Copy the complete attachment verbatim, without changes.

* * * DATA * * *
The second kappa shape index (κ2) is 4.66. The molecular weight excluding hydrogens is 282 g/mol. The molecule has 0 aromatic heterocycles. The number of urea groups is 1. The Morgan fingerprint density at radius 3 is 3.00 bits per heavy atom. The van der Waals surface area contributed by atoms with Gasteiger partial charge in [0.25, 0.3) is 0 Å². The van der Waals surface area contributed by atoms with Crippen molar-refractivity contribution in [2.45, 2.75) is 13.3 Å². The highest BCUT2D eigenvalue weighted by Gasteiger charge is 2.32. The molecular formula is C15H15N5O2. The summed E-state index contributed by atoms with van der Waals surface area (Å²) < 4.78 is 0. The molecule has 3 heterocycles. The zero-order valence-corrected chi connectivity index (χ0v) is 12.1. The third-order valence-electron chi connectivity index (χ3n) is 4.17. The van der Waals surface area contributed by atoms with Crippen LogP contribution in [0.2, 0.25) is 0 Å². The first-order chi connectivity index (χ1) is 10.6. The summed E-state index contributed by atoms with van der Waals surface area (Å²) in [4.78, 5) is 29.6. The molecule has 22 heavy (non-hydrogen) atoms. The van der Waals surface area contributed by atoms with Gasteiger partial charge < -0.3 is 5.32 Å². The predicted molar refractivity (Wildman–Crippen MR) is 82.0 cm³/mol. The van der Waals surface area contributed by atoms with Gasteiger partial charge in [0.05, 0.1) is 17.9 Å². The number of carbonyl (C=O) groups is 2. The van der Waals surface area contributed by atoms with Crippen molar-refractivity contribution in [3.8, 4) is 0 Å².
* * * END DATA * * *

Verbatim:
The second kappa shape index (κ2) is 4.66. The molecular weight excluding hydrogens is 282 g/mol. The molecule has 0 aromatic heterocycles. The number of urea groups is 1. The Morgan fingerprint density at radius 3 is 3.00 bits per heavy atom. The van der Waals surface area contributed by atoms with Gasteiger partial charge in [0.25, 0.3) is 0 Å². The van der Waals surface area contributed by atoms with Crippen molar-refractivity contribution in [2.45, 2.75) is 13.3 Å². The highest BCUT2D eigenvalue weighted by Gasteiger charge is 2.32. The molecular formula is C15H15N5O2. The summed E-state index contributed by atoms with van der Waals surface area (Å²) < 4.78 is 0. The molecule has 3 heterocycles. The zero-order valence-corrected chi connectivity index (χ0v) is 12.1. The third-order valence-electron chi connectivity index (χ3n) is 4.17. The van der Waals surface area contributed by atoms with Crippen LogP contribution in [0.2, 0.25) is 0 Å². The first-order chi connectivity index (χ1) is 10.6. The summed E-state index contributed by atoms with van der Waals surface area (Å²) in [4.78, 5) is 29.6. The molecule has 22 heavy (non-hydrogen) atoms. The van der Waals surface area contributed by atoms with Gasteiger partial charge < -0.3 is 5.32 Å². The predicted molar refractivity (Wildman–Crippen MR) is 82.0 cm³/mol. The van der Waals surface area contributed by atoms with Gasteiger partial charge in [0.05, 0.1) is 17.9 Å². The number of carbonyl (C=O) groups is 2. The van der Waals surface area contributed by atoms with Crippen molar-refractivity contribution in [3.8, 4) is 0 Å².